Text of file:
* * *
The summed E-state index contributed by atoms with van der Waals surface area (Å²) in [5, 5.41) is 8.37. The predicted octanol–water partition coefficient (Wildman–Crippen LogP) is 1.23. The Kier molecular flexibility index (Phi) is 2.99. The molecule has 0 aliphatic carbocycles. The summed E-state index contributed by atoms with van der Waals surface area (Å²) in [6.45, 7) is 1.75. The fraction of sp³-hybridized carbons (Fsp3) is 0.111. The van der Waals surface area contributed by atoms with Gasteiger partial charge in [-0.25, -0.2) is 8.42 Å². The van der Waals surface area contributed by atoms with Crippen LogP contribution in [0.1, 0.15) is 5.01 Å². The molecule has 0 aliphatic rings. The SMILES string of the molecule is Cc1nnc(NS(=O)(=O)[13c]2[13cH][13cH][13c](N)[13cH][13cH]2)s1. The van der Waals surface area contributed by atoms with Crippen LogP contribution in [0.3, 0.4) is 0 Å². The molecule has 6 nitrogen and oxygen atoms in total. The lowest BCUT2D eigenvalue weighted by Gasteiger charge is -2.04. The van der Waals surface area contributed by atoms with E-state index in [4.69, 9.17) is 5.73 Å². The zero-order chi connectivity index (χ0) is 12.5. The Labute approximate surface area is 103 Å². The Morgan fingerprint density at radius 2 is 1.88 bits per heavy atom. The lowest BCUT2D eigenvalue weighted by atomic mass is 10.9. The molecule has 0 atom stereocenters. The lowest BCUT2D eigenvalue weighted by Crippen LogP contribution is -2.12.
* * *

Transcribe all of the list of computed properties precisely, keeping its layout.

The summed E-state index contributed by atoms with van der Waals surface area (Å²) in [5, 5.41) is 8.37. The predicted octanol–water partition coefficient (Wildman–Crippen LogP) is 1.23. The Kier molecular flexibility index (Phi) is 2.99. The molecule has 0 aliphatic carbocycles. The summed E-state index contributed by atoms with van der Waals surface area (Å²) in [6.45, 7) is 1.75. The fraction of sp³-hybridized carbons (Fsp3) is 0.111. The van der Waals surface area contributed by atoms with Gasteiger partial charge in [-0.25, -0.2) is 8.42 Å². The van der Waals surface area contributed by atoms with Crippen LogP contribution in [0.1, 0.15) is 5.01 Å². The molecule has 0 aliphatic rings. The SMILES string of the molecule is Cc1nnc(NS(=O)(=O)[13c]2[13cH][13cH][13c](N)[13cH][13cH]2)s1. The van der Waals surface area contributed by atoms with Crippen LogP contribution in [0.3, 0.4) is 0 Å². The molecule has 6 nitrogen and oxygen atoms in total. The lowest BCUT2D eigenvalue weighted by Gasteiger charge is -2.04. The van der Waals surface area contributed by atoms with E-state index in [4.69, 9.17) is 5.73 Å². The zero-order chi connectivity index (χ0) is 12.5. The Labute approximate surface area is 103 Å². The Morgan fingerprint density at radius 2 is 1.88 bits per heavy atom. The lowest BCUT2D eigenvalue weighted by atomic mass is 10.9. The molecule has 0 atom stereocenters. The lowest BCUT2D eigenvalue weighted by Crippen LogP contribution is -2.12.